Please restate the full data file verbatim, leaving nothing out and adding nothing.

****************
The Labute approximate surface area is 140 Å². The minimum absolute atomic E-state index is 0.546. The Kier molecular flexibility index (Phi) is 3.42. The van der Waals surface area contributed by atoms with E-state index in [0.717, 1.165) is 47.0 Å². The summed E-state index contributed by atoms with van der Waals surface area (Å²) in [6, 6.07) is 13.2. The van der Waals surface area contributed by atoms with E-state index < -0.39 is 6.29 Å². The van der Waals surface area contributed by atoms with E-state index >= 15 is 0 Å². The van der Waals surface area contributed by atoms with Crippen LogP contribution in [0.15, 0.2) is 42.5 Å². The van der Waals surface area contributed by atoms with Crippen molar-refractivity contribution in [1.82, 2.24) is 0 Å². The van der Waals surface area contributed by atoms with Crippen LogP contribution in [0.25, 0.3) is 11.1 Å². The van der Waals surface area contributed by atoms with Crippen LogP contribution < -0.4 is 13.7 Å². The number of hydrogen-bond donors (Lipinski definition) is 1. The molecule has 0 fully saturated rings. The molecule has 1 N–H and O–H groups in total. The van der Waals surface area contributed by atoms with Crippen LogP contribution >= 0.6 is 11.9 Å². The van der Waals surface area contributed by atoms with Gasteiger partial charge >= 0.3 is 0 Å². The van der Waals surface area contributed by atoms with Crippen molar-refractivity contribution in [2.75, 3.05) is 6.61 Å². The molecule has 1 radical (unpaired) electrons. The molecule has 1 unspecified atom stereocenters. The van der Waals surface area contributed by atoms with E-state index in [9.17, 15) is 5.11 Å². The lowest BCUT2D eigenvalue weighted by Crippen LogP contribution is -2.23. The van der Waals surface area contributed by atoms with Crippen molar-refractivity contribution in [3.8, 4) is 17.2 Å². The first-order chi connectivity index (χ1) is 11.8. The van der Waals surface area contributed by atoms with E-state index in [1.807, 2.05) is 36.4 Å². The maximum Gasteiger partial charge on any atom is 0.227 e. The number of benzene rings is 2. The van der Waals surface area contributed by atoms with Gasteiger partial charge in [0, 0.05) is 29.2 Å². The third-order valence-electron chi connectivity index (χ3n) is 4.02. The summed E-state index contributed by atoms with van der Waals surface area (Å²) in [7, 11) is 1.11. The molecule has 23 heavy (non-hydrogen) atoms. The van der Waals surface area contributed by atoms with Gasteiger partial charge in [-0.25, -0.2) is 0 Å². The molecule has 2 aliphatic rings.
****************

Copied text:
The Labute approximate surface area is 140 Å². The minimum absolute atomic E-state index is 0.546. The Kier molecular flexibility index (Phi) is 3.42. The van der Waals surface area contributed by atoms with E-state index in [0.717, 1.165) is 47.0 Å². The summed E-state index contributed by atoms with van der Waals surface area (Å²) in [6, 6.07) is 13.2. The van der Waals surface area contributed by atoms with E-state index < -0.39 is 6.29 Å². The van der Waals surface area contributed by atoms with E-state index >= 15 is 0 Å². The van der Waals surface area contributed by atoms with Crippen LogP contribution in [0.15, 0.2) is 42.5 Å². The van der Waals surface area contributed by atoms with Crippen molar-refractivity contribution in [1.82, 2.24) is 0 Å². The van der Waals surface area contributed by atoms with Crippen LogP contribution in [0.25, 0.3) is 11.1 Å². The van der Waals surface area contributed by atoms with Crippen LogP contribution < -0.4 is 13.7 Å². The number of hydrogen-bond donors (Lipinski definition) is 1. The molecule has 0 fully saturated rings. The molecule has 1 N–H and O–H groups in total. The van der Waals surface area contributed by atoms with Crippen LogP contribution >= 0.6 is 11.9 Å². The van der Waals surface area contributed by atoms with Gasteiger partial charge >= 0.3 is 0 Å². The van der Waals surface area contributed by atoms with Crippen molar-refractivity contribution in [2.75, 3.05) is 6.61 Å². The molecule has 1 radical (unpaired) electrons. The molecule has 1 unspecified atom stereocenters. The van der Waals surface area contributed by atoms with E-state index in [9.17, 15) is 5.11 Å². The lowest BCUT2D eigenvalue weighted by Crippen LogP contribution is -2.23. The van der Waals surface area contributed by atoms with Crippen molar-refractivity contribution in [3.8, 4) is 17.2 Å². The first-order chi connectivity index (χ1) is 11.8. The van der Waals surface area contributed by atoms with E-state index in [1.807, 2.05) is 36.4 Å². The maximum Gasteiger partial charge on any atom is 0.227 e. The number of benzene rings is 2. The van der Waals surface area contributed by atoms with Gasteiger partial charge in [0, 0.05) is 29.2 Å². The third-order valence-electron chi connectivity index (χ3n) is 4.02. The summed E-state index contributed by atoms with van der Waals surface area (Å²) in [7, 11) is 1.11. The molecule has 23 heavy (non-hydrogen) atoms. The van der Waals surface area contributed by atoms with Gasteiger partial charge in [-0.25, -0.2) is 0 Å². The molecule has 2 aliphatic rings.